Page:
Like three of the four previous times the Tour has come this way, Saturdays finishing climb to Ax 3 Domains comes right after the Pailhres fast, non-technical descent of 17 kilometers. Then, starting in the streets of medieval Ax-les-Thermes, comes the last uphill. Though it may look comparatively benign on the stage profile, Ax 3 Domaines is as steep as LAlpe dHuez (at 8.2-percent average) with several pitches steeper than 10 percent, and its 7.8 kilometers of climbing (followed by a flat final kilometer to the line) make a severe test at the end of a probable five-hour day.
The Tour first finished here in 2003, when Spanish climber Carlos Sastre, not a GC threat, won the stage after breaking clear of the main group on the Pailhres. That Tour, now discredited because the principal players have admitted to blood doping, was a two-horse race between race leader Lance Armstrong and Jan Ullrich. The German, riding for the Bianchi team, didnt budge until Alexander Vinokourov, then leader of the Deutsche Telekom team, attacked about 3 kilometers from the finish. Ullrich chased, dropped Armstrong, and finished seven seconds ahead of the Americanand with a 12-second time bonus the German came within 15 seconds of taking the yellow jersey.
Two years later, there was another solo stage winner in the Austrian, Georg Totschnig, who left behind a breakaway on the Pailhres to win the stage by almost a minute over Armstrong, who consolidated his lead by dropping, one by one, Ivan Basso, Ullrich and Levi Leipheimer. There was a third solo stage winner in 2010, when Frenchman Christophe Riblon left his breakaway companions on the Pailhres to keep a one-minute advantage to the finish.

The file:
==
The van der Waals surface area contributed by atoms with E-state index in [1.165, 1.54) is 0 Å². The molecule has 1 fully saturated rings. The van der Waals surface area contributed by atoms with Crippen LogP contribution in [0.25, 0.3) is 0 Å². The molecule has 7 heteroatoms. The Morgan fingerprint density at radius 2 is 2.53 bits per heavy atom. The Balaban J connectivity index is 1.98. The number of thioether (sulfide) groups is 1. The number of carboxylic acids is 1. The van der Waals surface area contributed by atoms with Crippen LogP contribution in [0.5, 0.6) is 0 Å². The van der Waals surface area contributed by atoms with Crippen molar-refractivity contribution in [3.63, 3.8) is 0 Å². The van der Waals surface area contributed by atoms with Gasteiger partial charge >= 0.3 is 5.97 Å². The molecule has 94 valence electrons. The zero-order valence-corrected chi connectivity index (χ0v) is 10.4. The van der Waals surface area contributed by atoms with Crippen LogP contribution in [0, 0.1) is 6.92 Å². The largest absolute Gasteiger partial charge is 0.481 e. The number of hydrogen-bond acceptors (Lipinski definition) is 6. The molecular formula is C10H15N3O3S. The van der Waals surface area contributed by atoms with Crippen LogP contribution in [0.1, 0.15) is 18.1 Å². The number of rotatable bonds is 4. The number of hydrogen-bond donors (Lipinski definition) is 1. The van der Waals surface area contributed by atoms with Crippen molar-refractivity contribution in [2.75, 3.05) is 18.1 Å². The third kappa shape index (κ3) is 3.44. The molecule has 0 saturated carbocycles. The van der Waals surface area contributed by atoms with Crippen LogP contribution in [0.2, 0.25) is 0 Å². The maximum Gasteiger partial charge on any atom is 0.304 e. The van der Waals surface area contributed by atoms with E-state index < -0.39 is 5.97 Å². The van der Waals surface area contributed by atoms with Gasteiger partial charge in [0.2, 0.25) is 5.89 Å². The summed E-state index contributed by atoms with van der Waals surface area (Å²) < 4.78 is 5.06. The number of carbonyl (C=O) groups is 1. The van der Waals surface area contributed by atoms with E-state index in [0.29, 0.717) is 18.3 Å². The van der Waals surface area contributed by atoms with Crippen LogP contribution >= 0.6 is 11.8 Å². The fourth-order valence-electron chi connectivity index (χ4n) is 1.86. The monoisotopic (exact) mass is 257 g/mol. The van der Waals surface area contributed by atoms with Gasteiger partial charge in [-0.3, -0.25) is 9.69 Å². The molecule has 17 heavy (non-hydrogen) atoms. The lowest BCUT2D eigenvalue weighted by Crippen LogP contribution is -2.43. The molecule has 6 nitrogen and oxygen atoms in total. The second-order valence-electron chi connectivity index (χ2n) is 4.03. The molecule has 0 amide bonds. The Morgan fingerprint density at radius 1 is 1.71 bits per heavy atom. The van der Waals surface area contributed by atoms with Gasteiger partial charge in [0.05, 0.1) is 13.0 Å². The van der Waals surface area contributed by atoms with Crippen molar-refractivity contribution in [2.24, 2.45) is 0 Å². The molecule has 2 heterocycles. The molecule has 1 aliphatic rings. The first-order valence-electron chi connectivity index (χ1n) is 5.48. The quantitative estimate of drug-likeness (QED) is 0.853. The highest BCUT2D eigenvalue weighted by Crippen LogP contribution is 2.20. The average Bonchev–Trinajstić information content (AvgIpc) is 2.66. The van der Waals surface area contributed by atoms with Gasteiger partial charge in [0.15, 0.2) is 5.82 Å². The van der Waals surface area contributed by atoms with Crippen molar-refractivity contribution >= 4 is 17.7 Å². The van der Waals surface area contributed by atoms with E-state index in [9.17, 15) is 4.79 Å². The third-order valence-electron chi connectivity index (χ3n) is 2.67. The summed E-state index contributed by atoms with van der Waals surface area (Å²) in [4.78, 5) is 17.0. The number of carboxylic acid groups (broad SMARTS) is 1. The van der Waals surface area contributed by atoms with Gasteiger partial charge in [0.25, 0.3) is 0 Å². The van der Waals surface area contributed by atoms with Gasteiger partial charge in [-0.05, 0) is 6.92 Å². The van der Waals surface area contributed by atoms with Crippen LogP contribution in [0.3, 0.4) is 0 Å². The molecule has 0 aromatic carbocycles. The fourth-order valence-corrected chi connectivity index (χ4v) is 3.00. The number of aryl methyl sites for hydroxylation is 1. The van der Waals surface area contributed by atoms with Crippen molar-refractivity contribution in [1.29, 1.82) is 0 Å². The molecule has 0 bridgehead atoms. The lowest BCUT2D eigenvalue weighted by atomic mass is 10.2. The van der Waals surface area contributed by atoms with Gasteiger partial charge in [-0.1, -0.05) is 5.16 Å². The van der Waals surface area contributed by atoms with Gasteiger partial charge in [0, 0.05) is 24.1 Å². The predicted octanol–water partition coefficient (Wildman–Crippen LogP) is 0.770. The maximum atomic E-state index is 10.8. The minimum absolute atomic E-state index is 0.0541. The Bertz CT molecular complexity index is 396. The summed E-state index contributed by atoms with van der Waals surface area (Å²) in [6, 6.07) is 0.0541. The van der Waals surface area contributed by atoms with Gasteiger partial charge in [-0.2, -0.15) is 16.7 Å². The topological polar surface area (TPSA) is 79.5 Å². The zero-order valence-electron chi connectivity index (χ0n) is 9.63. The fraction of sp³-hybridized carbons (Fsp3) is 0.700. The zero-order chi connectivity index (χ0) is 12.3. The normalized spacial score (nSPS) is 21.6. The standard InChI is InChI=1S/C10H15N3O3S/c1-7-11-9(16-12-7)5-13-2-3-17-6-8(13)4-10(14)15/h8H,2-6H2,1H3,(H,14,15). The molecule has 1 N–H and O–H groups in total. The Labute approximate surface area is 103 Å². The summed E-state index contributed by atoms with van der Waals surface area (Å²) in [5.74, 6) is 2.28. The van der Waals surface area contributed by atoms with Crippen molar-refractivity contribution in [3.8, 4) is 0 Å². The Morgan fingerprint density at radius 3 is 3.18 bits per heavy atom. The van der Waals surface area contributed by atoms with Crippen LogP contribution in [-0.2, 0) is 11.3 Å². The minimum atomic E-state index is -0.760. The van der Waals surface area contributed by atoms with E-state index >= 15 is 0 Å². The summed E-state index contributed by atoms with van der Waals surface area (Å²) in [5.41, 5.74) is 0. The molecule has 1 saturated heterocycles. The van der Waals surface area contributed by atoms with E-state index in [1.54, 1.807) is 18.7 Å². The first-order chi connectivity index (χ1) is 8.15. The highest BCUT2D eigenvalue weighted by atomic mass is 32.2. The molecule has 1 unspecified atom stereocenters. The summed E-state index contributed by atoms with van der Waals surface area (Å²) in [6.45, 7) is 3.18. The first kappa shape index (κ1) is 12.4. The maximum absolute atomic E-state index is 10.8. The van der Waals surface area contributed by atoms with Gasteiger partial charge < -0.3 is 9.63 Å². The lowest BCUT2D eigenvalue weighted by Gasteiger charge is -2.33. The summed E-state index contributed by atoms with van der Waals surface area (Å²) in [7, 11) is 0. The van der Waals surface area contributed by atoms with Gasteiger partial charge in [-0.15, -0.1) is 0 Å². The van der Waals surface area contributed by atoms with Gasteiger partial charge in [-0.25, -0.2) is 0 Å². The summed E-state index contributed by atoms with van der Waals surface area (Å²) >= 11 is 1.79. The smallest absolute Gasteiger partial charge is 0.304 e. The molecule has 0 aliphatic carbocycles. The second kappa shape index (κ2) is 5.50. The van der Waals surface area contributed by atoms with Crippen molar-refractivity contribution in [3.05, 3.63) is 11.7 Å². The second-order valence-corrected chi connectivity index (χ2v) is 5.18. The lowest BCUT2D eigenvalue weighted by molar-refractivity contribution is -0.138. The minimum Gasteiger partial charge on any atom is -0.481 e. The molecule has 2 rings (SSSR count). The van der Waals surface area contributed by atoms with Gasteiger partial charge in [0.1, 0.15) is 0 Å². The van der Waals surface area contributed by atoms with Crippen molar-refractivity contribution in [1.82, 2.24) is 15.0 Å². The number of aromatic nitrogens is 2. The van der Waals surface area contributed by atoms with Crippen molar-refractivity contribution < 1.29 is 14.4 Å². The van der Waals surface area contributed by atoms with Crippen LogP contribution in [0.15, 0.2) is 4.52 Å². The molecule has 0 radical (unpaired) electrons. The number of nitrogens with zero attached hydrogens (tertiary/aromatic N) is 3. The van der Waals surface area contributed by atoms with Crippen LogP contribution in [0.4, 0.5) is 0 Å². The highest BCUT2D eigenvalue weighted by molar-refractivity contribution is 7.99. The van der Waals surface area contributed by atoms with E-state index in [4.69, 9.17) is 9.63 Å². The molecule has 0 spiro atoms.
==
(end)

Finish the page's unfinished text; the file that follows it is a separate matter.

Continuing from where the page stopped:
That Tour was another two-man race, this time between Schleck and Contador. The climb to Ax 3 Domaines saw the same scenario as seven year earlier, with Vinokourov, a teammate of Contador at Team Astana, triggering the attacks in a 10-man yellow-jersey group. His two accelerations with 4 kilometers of climbing left forced Hesjedal and Leipheimer to drop back, and gave Contador a chance to make his own attack. But each time Contador moved, Schleck was straight on his wheel. The two protagonists simply ignored all the other riders and just marked each other, virtually stopping at one point, before they ended the climb together in a group with Rodriguez. Hesjedal had a second wind and chased back to within 10 seconds of the othersa memory that could serve the Canadian very well this weekend.
Ax 3 Domaines is the only summit finish until the July 14 arrival on Mont Ventoux, followed by two more in the Alps, so all of the contenders will be trying to stay with (or beat!) top favorites Froome and Contador. Those who dont quite match the best climbers will have another, very different chance to take back some time on Sunday.
Stage 8 is shorter in distance, 168.5 kilometers compared with 195 kilometers, but will probably take as long to race being filled with five major climbs. And even though the last 30 kilometers are downhill, the trilogy of category 1 climb that precede that long downhillthe Peyresourde, Val Louron-Azet and Hourquette dAncizanare respectively 13 kilometers, 7.5 kilometers and 10 kilometers in length and the last two feature long sections with grades between 9 and 10 percent.
A successful breakaway is more likely on this demanding daybefore the riders take a flight north to the first rest day in Brittanybut its going to be instructive (and hopefully exciting and dramatic) to see how much time separates Froome, Contador, Evans, Hesjedal, Valverde, Rodriguez, Porte, Van Garderen, Martin and Quintana as they leave the Pyrnes.